Parents work hard to provide a loving, safe and supportive home for their children, filled with all the things they’ll need in order to grow into happy, well-adjusted adults. Most parents hope that their children will stay within the home with no breaks until that child is ready to build a similarly safe place to live. There are times, however, when children do need to move out in order to deal with their issues in a concentrated manner. Teens with drug addictions or alcohol abuse issues, for example, might need to move into residential rehab centers in order to learn how to pull together a sober lifestyle.
Some adolescents can overcome an addiction issue while they live at home, and some studies suggest that the majority of teens access addiction therapies on an outpatient basis. For example, according to the Treatment Episode Data Set, 11.7 percent of American Indian adolescent boys received care in residential treatment programs, compared to 48 percent of American Indian adolescent boys who got care on a non-intensive outpatient basis. Care like this might seem appealing because it tends to be lower in cost and it allows a teen to continue to maintain close family ties while working on an addiction issue. However, this may not be the right kind of care for all teens with substance abuse issues.
Teens with addictions often start their substance abuse careers due to mental illness. They may lean on addictive drugs simply because they know of no other way to help to medicate the trauma they experience due to mental illness, and drugs and alcohol seem like a good form of medication that could help them to cope. These teens might need intensive therapies in order to heal, and they might need 24/7 supervision so they’re not allowed to slip back into substance abuse during a moment of stress. Teens like this might benefit from residential care, as might teens who don’t have strong family support or healthy communities to lean on as they recover.
A residential treatment program provides a significant amount of addiction help, including:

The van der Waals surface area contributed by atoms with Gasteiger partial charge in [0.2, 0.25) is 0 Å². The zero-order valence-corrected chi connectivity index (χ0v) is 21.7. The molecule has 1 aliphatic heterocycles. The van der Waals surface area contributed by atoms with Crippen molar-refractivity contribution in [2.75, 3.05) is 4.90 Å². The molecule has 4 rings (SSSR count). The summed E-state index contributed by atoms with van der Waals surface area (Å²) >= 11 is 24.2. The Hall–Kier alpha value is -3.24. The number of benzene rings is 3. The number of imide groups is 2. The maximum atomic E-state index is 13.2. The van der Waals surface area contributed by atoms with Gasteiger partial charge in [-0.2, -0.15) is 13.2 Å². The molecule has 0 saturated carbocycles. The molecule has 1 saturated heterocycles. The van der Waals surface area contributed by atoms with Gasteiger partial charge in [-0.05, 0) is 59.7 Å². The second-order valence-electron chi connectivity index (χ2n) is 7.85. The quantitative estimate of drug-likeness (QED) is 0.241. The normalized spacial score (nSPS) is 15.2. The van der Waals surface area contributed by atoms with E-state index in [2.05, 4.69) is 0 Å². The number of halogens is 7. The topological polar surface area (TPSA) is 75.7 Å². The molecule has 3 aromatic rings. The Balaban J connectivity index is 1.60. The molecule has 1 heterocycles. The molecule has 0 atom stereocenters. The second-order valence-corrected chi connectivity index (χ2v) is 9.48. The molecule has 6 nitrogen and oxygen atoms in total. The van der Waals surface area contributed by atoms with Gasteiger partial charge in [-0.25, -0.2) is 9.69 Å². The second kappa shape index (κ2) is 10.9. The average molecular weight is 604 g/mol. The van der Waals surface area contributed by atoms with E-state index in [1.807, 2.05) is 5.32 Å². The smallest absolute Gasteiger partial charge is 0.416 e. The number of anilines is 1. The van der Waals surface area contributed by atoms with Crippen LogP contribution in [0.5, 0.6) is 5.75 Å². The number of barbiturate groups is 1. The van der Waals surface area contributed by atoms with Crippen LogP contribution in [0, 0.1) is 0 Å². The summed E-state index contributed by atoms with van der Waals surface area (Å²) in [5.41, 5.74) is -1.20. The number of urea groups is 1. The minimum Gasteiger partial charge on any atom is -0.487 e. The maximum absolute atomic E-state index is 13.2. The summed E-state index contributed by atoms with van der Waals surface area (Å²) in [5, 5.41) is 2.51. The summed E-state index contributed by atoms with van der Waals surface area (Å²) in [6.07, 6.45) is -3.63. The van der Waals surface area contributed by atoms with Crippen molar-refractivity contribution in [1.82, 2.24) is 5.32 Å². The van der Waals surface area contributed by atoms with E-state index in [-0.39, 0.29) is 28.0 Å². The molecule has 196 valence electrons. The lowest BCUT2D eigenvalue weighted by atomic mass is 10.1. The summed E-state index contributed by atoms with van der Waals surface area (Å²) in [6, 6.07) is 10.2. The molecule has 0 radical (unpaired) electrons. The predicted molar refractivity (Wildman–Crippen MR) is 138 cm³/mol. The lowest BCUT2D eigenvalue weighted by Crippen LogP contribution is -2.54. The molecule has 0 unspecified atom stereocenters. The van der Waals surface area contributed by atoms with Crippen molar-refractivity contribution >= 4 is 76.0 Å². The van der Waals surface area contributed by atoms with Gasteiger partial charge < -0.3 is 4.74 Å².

- Individual counseling sessions
- Group counseling sessions
- Support group meetings
- Meditative spaces
- Family therapy
In treatment, teens are surrounded by peers who also have addictions, and they’re all asked to work on the addiction issue all day, every day. There can be no relapsing here, as no drugs or alcohol are allowed on the grounds, and the urge to relapse to drug use might also be depleted.
In an interesting study of the brain’s response to drugs, published in the American Journal of Psychiatry, researchers asked cocaine-addicted people to watch a film of people taking drugs and a nature film. The addicted people showed striking activity within the brain when shown the cocaine images, but not the nature images. As this study makes clear, just seeing drugs or drug cues can make an addicted person feel a deep-seated need to use, and as a result, the risk of relapse might be incredibly high. While living in the community, teens might be bombarded with images like this and they might relapse as a result. While living in a residential community, they may not see these images. This can allow cravings to deplete, making the setting itself a form of treatment for addiction.
Residential programs might work hard to help their clients see the need for treatment and to stay involved in care as a result. They might provide clients with hiking opportunities, art therapies, gourmet meals, bowling or other recreational events that are fun and can help a teen enjoy life. Teens who participate may slowly come to realize that they can experience joy in a recreational setting, even if they’re not high while they participate. This could be an important lesson for teens, and it could help them learn how to navigate the community when treatment is through.
Making the Transition
When residential programs are complete, treatment doesn’t really end. Clients might be asked to participate in outpatient programs, continuing to access therapy even while they’re living at home. Clients might also be encouraged to participate in support groups such as Alcoholics Anonymous or Narcotics Anonymous. In a study of these kinds of programs, published in the journal Alcoholism: Clinical and Experimental Research, those teens who went to many meetings when they first left residential care did better in the years that followed, when compared to those who skipped meetings. Support groups can keep a teen connected to sober peers, and it could be an important part of the healing process.
If you’d like to know more about residential addiction care, please call us.